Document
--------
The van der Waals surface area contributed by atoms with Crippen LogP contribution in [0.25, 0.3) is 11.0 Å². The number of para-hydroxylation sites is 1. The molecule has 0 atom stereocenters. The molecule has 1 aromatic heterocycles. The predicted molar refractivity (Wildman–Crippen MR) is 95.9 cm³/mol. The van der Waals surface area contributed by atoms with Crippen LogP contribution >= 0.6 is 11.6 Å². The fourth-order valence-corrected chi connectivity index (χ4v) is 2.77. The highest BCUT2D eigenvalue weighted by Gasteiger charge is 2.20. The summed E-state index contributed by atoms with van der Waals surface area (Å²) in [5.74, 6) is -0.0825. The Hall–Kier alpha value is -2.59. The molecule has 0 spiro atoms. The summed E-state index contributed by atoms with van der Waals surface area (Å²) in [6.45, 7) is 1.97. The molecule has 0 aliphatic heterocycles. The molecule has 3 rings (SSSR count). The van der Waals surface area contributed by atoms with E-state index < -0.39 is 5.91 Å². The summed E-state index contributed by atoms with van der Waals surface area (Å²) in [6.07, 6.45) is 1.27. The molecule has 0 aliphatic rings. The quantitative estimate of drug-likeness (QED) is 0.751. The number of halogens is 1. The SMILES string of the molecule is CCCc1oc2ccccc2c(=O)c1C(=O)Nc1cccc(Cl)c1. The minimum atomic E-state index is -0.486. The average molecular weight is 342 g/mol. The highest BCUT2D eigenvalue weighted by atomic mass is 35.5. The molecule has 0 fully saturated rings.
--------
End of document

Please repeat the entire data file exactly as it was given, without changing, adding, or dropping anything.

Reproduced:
The van der Waals surface area contributed by atoms with Crippen LogP contribution in [0.25, 0.3) is 11.0 Å². The number of para-hydroxylation sites is 1. The molecule has 0 atom stereocenters. The molecule has 1 aromatic heterocycles. The predicted molar refractivity (Wildman–Crippen MR) is 95.9 cm³/mol. The van der Waals surface area contributed by atoms with Crippen LogP contribution >= 0.6 is 11.6 Å². The fourth-order valence-corrected chi connectivity index (χ4v) is 2.77. The highest BCUT2D eigenvalue weighted by Gasteiger charge is 2.20. The summed E-state index contributed by atoms with van der Waals surface area (Å²) in [5.74, 6) is -0.0825. The Hall–Kier alpha value is -2.59. The molecule has 0 spiro atoms. The summed E-state index contributed by atoms with van der Waals surface area (Å²) in [6.45, 7) is 1.97. The molecule has 0 aliphatic heterocycles. The molecule has 3 rings (SSSR count). The van der Waals surface area contributed by atoms with E-state index < -0.39 is 5.91 Å². The summed E-state index contributed by atoms with van der Waals surface area (Å²) in [6.07, 6.45) is 1.27. The molecule has 0 aliphatic rings. The quantitative estimate of drug-likeness (QED) is 0.751. The number of halogens is 1. The SMILES string of the molecule is CCCc1oc2ccccc2c(=O)c1C(=O)Nc1cccc(Cl)c1. The minimum atomic E-state index is -0.486. The average molecular weight is 342 g/mol. The highest BCUT2D eigenvalue weighted by atomic mass is 35.5. The molecule has 0 fully saturated rings.